Yuhki Kuramoto returns with poetic piano tunes
By Han Sang-hee
Just like his music, pianist Yuhki Kuramoto’s voice flows like a gentle stream.
He seldom raises his voice — except to tell a witty joke— and it goes up and down like one of his piano works: soft, yet swift and delightful to listen to.
When The Korea Times met with him for an interview Monday at a rehearsal venue in Seocho-dong, he was reading his music notes in preparation for his upcoming concert, neatly dressed in a striped shirt and a soft brown leather jacket.
The 59-year-old pianist was fresh from a special event, the Arirang Festival 2010 which was held Tuesday evening at Seoul Square, where he joined local and foreign artists and played various versions of the Korean folk song “Arirang.”
“I first listened to ‘Arirang’ when I was a teenager in the 1960s, and I always wondered what the lyrics meant,” he said.
Like many folk songs that survive generations, Arirang’s melody sticks to the ear. While some artists explain that the simple melody is what makes it a winner, Kuramoto takes a more thoughtful perspective.
“Just when the song is about to reach the climax, it swiftly moves to the next note, creating a composition of introduction, development, turn and conclusion to the overall melody. It’s simple, straightforward and very well organized,” he said.
Instead of jumping from one note to the other, “Arirang” moves up and down in a more graceful manner: no sudden jumps or surprises. “So the melody is very smooth, which makes it a very good song indeed,” he said with a firm nod.
Kuramoto has visited Korea several times to give performances since 1999 and when asked about the Korean audience, the pianist smiled.
“I have seldom visited for personal purposes, usually for concerts and performances, but whenever I come, I feel a bit relieved. Something like ‘Ah, I’m back.’”
Another interesting part of the Korean audience, he added, was the age demographics.
It’s quite difficult to attract a wide range of fans, especially when you are in the instrumental music scene in an era where there are numerous genres practically for everyone.
Yet at Kuramoto’s performances, you can find young couples, children and even elderly couples: all who have been touched by the pianist’s poetic melodies.
“I can feel that the range is growing wider, I am very happy and grateful about that,” he said.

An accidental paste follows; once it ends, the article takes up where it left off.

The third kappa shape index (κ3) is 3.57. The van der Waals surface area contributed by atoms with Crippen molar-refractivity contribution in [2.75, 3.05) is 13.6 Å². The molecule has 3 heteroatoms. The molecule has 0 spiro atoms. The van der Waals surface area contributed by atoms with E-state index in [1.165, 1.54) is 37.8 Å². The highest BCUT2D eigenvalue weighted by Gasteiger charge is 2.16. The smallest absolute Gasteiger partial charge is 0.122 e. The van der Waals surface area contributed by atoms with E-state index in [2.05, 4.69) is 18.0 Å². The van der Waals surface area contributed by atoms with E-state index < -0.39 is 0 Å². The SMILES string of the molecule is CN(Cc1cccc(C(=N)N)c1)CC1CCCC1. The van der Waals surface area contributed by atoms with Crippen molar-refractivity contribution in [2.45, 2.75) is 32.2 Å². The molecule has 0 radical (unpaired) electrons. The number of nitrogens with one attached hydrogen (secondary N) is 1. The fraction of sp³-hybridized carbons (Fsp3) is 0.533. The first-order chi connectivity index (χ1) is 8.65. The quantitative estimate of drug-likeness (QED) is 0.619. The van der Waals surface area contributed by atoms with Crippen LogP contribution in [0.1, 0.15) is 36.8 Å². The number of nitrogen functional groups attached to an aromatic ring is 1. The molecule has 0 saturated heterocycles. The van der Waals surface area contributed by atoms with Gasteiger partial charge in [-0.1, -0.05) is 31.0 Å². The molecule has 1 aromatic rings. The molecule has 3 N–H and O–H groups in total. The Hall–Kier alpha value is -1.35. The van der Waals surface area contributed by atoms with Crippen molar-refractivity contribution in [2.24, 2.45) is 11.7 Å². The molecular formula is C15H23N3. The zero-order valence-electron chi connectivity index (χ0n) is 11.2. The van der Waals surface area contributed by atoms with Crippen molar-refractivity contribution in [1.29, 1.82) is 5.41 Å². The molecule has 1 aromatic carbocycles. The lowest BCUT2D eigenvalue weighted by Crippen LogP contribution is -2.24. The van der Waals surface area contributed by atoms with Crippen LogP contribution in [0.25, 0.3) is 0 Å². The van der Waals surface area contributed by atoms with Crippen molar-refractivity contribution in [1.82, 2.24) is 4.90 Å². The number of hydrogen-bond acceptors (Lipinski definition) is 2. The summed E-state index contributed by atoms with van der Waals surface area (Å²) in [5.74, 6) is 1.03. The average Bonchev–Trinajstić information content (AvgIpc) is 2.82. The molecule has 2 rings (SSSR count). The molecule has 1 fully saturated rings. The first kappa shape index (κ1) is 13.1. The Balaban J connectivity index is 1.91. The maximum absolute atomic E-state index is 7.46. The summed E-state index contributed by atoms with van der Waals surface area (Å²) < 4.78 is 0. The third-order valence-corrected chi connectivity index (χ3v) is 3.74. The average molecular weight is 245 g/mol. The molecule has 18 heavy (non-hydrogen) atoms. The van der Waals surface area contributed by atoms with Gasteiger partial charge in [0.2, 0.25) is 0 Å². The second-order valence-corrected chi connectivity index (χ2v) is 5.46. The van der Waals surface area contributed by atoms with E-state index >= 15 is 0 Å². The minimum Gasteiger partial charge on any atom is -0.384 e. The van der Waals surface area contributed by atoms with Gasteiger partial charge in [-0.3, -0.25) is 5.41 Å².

Not including lyrics to express his emotions, Kuramoto’s works offer the luxury of imagination. For some, his works may remind them of their loved ones, others their current state of mind, happy moments or memories of the past. Hence the poetic album titles: “Heartstrings,” “Piano Nostalgia,” “Sailing in Silence,” “Romance” and “Reminiscence.”
“Yearning for dreams and experiences not yet realized, people and love is what I think about when playing and making songs. I think they (represent) a longing for new, unknown places that are beautiful, warm and friendly.”
Luckily, fans will be able to experience his music at a concert on Oct. 2 under the title “Piano Poem.”
“It will be so poetic, you won’t need any more poetic (emotions) for the remaining year!” he said laughing.
“My music is like sweet (desserts). Not too sweet, but fresh and sweet at the same time. I want my music to be like Korean food. There are so many various dishes, but all share the same category: Korean food. The music I make all share the same identity: me,” he said.
At the concert, Koramoto will offer some of his best pieces, including “Romance,” “Elysium,” “Emerald Lake” and “Lake Louise,” and also new numbers from his recent album “Piano Poem.”
“If you have never been to one of my concerts,” Kuramoto added with a twinkle in his eye, “please come and enjoy the poetic (vibe) with friends and family. Or even come all by yourself!”
“Piano Poem” will be held at Seoul Arts Center, Oct. 2. Tickets cost from 30,000 won to 100,000 won. Call 1577-5266.